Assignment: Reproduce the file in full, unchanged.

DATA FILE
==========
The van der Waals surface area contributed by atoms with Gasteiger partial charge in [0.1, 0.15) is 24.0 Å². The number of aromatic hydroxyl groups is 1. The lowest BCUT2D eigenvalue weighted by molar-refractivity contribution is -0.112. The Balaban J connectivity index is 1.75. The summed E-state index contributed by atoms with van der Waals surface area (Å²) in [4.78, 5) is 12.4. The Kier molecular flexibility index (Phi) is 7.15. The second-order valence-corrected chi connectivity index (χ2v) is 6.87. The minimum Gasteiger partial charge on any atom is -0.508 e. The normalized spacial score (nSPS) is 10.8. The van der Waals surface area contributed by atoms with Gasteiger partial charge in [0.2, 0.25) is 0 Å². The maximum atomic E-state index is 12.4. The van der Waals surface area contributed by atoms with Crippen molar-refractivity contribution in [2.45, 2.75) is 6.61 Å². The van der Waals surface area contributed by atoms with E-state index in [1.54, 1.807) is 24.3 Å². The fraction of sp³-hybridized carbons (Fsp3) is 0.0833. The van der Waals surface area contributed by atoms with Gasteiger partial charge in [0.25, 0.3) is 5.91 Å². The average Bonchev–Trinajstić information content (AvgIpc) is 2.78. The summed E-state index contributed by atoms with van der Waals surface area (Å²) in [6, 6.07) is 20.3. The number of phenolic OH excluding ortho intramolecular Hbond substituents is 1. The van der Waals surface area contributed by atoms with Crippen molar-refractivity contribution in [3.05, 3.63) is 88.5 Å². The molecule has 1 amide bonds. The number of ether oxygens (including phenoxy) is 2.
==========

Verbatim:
The van der Waals surface area contributed by atoms with Gasteiger partial charge in [0.1, 0.15) is 24.0 Å². The number of aromatic hydroxyl groups is 1. The lowest BCUT2D eigenvalue weighted by molar-refractivity contribution is -0.112. The Balaban J connectivity index is 1.75. The summed E-state index contributed by atoms with van der Waals surface area (Å²) in [4.78, 5) is 12.4. The Kier molecular flexibility index (Phi) is 7.15. The second-order valence-corrected chi connectivity index (χ2v) is 6.87. The minimum Gasteiger partial charge on any atom is -0.508 e. The normalized spacial score (nSPS) is 10.8. The van der Waals surface area contributed by atoms with Gasteiger partial charge in [0.2, 0.25) is 0 Å². The maximum atomic E-state index is 12.4. The van der Waals surface area contributed by atoms with Crippen molar-refractivity contribution in [2.45, 2.75) is 6.61 Å². The van der Waals surface area contributed by atoms with E-state index in [1.54, 1.807) is 24.3 Å². The fraction of sp³-hybridized carbons (Fsp3) is 0.0833. The van der Waals surface area contributed by atoms with Gasteiger partial charge in [0.25, 0.3) is 5.91 Å². The average Bonchev–Trinajstić information content (AvgIpc) is 2.78. The summed E-state index contributed by atoms with van der Waals surface area (Å²) in [6, 6.07) is 20.3. The number of phenolic OH excluding ortho intramolecular Hbond substituents is 1. The van der Waals surface area contributed by atoms with Crippen molar-refractivity contribution in [3.05, 3.63) is 88.5 Å². The molecule has 1 amide bonds. The number of ether oxygens (including phenoxy) is 2.